Based on observations of the gas emerging from comets, they are known to be rich in ices. As they move closer to the Sun along their orbits, their surfaces are warmed and the ices sublimate into gas, which streams away from the nucleus, dragging along dust particles embedded in the ice to form the coma and tail. But some of the comet’s dust also remains on the surface as the ice below sublimates, or falls back on to the nucleus elsewhere, coating it with a thin layer of dusty material and leaving very little ice directly exposed on the surface. These processes help to explain why Comet 67P/Churyumov-Gerasimenko and other comets seen in previous flyby missions are so dark.
Ice on Comet 67P/Churyumov-Gerasimenko. Credit: ESA
Despite this, Rosetta’s suite of instruments has already detected a variety of gases, including water vapor, carbon dioxide and carbon monoxide, thought to originate from frozen reservoirs below the surface. Using images taken with Rosetta’s OSIRIS narrow-angle camera last September, scientists have identified 120 regions on the surface of Comet 67P/Churyumov-Gerasimenko that are up to 10X brighter than the average surface brightness.
Some of these bright features are found in clusters, while others appear isolated, and when observed at high resolution, many of them appear to be boulders displaying bright patches on their surfaces.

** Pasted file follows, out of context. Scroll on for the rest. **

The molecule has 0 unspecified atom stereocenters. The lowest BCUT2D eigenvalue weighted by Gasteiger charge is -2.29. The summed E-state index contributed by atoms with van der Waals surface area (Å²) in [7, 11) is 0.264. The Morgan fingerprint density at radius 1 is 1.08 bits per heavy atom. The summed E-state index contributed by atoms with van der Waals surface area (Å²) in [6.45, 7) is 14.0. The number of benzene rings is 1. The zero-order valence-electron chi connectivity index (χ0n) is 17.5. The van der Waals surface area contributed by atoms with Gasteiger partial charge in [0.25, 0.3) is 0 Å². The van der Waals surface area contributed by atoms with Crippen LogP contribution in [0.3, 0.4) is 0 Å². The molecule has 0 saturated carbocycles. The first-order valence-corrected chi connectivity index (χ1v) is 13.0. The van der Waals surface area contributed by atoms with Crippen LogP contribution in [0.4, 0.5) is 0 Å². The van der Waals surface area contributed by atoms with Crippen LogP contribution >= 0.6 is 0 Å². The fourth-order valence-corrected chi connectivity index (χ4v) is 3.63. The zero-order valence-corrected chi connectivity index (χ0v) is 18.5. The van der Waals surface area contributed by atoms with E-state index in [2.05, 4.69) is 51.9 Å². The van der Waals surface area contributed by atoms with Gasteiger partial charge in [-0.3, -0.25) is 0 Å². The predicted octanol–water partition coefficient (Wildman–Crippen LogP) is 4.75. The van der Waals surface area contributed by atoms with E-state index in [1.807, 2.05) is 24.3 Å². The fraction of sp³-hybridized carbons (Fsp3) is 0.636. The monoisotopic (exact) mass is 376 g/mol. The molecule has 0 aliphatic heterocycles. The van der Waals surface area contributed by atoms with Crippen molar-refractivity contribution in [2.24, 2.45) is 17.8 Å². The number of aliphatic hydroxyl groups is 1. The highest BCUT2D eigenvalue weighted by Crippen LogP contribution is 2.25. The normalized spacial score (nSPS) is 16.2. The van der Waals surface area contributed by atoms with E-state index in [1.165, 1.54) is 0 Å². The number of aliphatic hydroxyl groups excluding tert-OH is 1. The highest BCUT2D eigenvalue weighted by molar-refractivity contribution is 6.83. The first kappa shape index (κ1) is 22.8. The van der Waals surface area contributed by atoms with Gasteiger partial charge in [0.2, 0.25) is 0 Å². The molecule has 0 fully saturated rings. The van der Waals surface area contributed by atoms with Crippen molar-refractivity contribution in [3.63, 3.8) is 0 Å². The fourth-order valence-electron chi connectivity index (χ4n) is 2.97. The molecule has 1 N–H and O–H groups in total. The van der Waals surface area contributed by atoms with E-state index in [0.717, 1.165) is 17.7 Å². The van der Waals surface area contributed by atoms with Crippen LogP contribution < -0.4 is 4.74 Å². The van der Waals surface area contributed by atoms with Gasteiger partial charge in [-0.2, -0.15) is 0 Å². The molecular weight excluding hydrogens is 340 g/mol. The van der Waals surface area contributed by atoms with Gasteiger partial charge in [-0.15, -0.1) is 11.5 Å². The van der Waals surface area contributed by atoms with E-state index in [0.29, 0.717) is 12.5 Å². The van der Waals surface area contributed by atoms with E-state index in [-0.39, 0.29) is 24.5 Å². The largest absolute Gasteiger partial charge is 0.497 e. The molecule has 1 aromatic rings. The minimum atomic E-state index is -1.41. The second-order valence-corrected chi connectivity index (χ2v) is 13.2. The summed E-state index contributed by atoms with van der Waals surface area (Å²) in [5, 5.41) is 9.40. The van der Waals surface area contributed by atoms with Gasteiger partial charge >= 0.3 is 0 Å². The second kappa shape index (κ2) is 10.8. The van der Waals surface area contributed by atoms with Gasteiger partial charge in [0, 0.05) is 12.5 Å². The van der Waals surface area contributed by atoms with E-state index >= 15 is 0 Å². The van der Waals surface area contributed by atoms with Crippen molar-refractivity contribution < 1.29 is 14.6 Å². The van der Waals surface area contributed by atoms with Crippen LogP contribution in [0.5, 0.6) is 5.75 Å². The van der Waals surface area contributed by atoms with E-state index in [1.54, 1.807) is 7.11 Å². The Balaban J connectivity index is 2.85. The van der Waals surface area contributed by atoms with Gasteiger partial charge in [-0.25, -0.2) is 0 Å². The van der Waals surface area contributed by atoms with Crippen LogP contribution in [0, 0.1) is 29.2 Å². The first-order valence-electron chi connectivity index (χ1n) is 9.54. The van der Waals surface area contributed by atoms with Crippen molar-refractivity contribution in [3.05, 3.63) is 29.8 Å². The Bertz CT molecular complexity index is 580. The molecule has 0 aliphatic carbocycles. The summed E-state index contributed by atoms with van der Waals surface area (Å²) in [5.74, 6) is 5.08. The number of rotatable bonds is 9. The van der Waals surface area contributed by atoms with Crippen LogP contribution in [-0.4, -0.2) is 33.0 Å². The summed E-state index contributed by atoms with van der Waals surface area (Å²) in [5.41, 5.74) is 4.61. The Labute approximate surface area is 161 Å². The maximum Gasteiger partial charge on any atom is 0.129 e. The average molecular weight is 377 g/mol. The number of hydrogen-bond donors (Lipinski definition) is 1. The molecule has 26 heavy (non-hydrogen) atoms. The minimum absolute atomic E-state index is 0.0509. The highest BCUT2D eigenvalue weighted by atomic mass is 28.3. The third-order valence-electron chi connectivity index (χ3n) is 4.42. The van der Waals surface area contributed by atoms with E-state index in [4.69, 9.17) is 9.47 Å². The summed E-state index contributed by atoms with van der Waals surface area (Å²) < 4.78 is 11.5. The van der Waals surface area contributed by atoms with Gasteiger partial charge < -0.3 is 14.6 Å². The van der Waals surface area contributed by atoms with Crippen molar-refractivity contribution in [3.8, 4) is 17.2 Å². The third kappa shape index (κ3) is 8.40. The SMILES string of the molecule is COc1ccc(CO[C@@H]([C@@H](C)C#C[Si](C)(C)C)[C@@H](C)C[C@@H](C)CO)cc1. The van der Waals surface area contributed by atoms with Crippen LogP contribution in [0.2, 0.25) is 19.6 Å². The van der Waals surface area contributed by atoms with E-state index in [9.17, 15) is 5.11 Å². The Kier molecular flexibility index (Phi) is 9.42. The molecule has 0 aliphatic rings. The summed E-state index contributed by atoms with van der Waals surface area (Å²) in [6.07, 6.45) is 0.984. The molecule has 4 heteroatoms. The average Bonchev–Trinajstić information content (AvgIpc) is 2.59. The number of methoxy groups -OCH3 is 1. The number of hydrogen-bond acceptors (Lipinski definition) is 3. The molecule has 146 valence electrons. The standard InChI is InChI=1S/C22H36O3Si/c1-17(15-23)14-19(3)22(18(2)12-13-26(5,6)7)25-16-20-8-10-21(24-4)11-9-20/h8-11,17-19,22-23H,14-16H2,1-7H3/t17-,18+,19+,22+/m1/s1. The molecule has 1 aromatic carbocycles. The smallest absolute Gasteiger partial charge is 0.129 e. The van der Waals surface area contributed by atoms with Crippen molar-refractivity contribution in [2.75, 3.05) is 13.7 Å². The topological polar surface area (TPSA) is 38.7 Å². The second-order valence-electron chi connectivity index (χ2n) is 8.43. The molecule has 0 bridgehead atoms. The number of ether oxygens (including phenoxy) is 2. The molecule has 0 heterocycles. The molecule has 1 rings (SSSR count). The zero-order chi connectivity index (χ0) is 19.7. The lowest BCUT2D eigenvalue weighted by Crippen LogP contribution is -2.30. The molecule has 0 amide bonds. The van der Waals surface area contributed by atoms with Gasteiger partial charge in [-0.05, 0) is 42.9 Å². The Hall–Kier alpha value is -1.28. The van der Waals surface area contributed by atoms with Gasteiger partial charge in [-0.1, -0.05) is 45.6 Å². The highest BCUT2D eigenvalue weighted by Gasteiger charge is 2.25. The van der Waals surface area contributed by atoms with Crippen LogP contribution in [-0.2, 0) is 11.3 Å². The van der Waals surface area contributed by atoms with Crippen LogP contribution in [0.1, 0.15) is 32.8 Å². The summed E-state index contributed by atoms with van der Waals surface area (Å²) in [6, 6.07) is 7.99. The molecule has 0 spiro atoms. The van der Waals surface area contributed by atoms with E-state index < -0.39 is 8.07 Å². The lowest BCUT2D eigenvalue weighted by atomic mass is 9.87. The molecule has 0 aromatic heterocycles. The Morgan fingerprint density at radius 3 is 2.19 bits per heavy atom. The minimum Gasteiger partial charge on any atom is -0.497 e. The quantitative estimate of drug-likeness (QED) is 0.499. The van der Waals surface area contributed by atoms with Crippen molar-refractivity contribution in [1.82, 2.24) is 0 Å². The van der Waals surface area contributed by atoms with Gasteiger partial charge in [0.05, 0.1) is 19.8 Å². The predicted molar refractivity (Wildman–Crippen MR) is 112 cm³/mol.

The clusters of bright features, comprising a few tens of meter-sized boulders spread over several tens of metres, are typically found in debris fields at the base of cliffs. They are most likely the result of recent erosion or collapse of the cliff wall revealing fresher material from below the dust-covered surface.
By contrast, some of the isolated bright objects are found in regions without any apparent relation to the surrounding terrain. These are thought to be objects lifted up from elsewhere on the comet during a period of cometary activity, but with insufficient velocity to escape the gravitational pull of the comet completely.
In all cases, however, the bright patches were found in areas that receive relatively little solar energy, such as in the shadow of a cliff, and no significant changes were observed between images taken over a period of about a month. Furthermore, they were found to be bluer in color at visible wavelengths compared with the redder background, consistent with an icy component.